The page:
CHICAGO -- In a tightly contested game pitting two teams who, on paper, were as similar as could be, the Padres got a taste of what can win a ballgame on Monday night before minutes later reeling from what can tip it in the other direction.
Just two innings after Yonder Alonso drove in the tying runs in a two-run fifth, the first baseman was called out by third-base umpire Dan Iassogna for a checked swing with the bases loaded and one out. It would prove to be just one of a handful of missed opportunities in a 5-3 series-opening loss to the Cubs at Wrigley Field that snapped the Padres' longest winning streak of the season at four games.
"We couldn't get the hit," manager Bud Black said before listing off a slew of other opportunities in which the Padres left men in scoring position. "We just couldn't get the big knock. We got ourselves in position, we drew some walks, we got some hits, we put stress on them. We didn't get the hit."
San Diego went 1-for-10 with runners in scoring position and stranded 11 men on base. They left two in the eighth and were retired in order in the ninth, but it was with one out and bases loaded in the seventh when opportunity really snuck by.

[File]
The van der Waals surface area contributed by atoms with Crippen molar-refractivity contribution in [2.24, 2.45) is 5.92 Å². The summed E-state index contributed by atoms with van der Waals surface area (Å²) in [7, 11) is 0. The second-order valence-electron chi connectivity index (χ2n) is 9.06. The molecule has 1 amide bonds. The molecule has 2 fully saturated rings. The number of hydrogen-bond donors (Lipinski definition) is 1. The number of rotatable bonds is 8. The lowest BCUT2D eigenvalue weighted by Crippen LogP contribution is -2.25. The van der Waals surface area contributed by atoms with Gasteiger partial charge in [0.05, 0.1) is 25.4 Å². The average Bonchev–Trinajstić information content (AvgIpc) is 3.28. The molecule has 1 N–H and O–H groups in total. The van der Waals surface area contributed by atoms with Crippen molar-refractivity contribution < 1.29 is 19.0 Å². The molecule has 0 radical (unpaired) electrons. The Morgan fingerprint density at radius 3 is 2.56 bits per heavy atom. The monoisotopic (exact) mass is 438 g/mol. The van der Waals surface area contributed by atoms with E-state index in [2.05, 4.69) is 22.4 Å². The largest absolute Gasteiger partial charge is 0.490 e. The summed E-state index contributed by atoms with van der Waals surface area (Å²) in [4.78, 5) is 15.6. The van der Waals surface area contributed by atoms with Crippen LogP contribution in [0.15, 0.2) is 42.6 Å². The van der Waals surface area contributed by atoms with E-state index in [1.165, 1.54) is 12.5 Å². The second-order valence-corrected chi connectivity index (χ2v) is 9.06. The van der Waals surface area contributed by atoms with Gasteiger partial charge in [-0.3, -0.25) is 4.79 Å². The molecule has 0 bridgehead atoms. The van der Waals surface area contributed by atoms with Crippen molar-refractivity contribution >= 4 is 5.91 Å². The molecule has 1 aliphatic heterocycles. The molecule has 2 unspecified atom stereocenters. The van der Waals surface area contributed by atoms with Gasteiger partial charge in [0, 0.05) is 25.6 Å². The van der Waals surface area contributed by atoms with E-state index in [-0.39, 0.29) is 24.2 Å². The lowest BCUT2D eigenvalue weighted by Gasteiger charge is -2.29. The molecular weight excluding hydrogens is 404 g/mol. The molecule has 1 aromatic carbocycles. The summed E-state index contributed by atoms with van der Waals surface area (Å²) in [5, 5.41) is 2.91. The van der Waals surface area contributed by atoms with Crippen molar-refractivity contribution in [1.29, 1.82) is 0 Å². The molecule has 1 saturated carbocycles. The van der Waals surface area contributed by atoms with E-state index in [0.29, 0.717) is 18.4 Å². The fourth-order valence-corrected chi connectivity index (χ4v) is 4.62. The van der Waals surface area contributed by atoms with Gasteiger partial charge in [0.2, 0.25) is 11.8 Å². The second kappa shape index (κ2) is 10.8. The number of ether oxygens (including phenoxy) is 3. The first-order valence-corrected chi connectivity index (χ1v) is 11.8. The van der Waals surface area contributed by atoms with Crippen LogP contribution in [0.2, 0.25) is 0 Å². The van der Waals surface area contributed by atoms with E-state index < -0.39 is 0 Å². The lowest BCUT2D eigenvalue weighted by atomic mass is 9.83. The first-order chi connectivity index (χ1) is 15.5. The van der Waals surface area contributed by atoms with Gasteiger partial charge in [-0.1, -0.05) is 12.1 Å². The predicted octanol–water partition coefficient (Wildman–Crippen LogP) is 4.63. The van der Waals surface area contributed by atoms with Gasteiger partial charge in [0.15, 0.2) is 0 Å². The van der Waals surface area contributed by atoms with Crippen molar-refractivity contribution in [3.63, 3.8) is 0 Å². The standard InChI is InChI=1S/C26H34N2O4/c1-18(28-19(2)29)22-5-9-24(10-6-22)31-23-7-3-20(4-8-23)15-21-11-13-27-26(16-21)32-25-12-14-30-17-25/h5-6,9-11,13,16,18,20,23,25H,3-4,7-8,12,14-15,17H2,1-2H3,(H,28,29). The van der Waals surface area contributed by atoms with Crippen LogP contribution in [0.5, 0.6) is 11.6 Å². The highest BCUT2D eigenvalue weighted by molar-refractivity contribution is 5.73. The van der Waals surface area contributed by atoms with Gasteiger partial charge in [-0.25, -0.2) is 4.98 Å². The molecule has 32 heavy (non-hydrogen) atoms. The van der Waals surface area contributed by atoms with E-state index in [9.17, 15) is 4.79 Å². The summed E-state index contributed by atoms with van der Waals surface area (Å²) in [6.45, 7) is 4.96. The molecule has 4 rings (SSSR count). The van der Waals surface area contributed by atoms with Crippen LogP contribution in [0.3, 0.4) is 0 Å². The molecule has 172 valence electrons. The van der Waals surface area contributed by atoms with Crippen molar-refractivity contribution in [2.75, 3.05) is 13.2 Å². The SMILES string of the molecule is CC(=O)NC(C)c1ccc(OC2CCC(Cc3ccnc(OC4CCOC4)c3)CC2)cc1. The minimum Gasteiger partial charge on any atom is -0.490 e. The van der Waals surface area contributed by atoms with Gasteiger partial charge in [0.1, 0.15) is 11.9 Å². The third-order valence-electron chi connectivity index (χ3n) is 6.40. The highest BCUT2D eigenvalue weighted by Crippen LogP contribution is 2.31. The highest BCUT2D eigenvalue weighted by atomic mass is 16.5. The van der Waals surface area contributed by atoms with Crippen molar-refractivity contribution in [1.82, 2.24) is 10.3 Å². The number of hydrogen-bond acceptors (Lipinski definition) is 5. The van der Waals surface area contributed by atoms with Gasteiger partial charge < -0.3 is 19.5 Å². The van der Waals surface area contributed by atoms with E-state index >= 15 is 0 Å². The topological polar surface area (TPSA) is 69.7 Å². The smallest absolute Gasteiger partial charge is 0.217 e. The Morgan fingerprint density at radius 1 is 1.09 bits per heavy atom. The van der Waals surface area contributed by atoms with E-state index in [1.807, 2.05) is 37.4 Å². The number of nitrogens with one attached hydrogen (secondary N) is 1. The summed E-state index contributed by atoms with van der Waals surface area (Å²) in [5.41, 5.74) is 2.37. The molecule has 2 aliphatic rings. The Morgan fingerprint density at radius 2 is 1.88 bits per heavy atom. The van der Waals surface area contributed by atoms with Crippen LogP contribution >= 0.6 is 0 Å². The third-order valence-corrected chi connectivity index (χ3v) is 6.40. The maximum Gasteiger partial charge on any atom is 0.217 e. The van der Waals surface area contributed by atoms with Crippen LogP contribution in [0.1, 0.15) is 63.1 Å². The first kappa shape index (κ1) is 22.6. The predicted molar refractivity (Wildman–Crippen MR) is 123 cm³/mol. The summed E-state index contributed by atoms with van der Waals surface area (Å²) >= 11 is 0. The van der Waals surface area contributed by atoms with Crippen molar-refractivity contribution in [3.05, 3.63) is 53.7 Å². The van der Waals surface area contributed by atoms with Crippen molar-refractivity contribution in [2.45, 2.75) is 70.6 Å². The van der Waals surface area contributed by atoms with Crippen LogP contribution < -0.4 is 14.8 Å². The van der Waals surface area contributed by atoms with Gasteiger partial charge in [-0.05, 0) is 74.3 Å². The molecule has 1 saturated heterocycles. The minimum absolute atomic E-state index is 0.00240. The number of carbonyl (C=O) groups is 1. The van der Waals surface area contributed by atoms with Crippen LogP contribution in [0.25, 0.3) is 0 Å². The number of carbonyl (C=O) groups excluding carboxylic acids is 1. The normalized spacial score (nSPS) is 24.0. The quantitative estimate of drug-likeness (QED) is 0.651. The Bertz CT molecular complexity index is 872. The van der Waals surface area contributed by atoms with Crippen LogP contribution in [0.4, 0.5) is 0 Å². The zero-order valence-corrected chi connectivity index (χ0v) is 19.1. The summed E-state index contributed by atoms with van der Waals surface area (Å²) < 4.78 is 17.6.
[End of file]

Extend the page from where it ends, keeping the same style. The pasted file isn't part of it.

Cubs reliever Shawn Camp gave up two singles and a walk before lefty James Russell entered to face Alonso, who had tied the game at 3 in the fifth with a two-out, two-run bloop single to left field.
Four of the five pitches Russell threw to Alonso were sliders, and the fourth caused him to offer. Iassogna ruled that Alonso did not check his swing, and Black was visibly upset in the visiting dugout.
"It is what it is. I'm not gonna sit here and cry over it or whatever," Alonso said. "I had two other pitches to hit and should have executed it before. That's all there is to it."
Said Black: "From the first-base dugout, left-handed hitter, it's really hard to tell. But that was a critical play for us. One out, bases loaded, middle of the order bat. I couldn't tell."
The Cubs threw four relievers at the Padres, and despite four hits in the final three innings, San Diego did not score.
"For whatever reason, guys are getting the job done and getting big outs when we have to get outs," Cubs manager Dale Sveum said. "That's the key is making pitches when you need to."
All five Cubs runs were charged to Padres starter Clayton Richard, who remains winless on the year with a 7.94 ERA. He allowed five runs in 5 2/3 innings, including back-to-back home runs in the second to former Padres Scott Hairston and Cody Ransom. It was just the second time this year the Cubs have hit back-to-back homers, but it's happened in consecutive home games.
San Diego scored first when Everth Cabrera walked to lead off the game and scored on a Jeff Samardzija wild pitch, but after the home runs and a fourth-inning Darwin Barney RBI double, Chicago had a 3-1 lead. Alonso's RBI knock tied it in the fifth, but Richard surrendered two more in the sixth. Ransom and Barney again were the culprits. They combined to go 4-for-7 with two runs, two doubles and four RBIs.
"Unfortunately, I fell behind guys at the wrong time and, in that last inning, I just left a pitch up," Richard said. "It stings."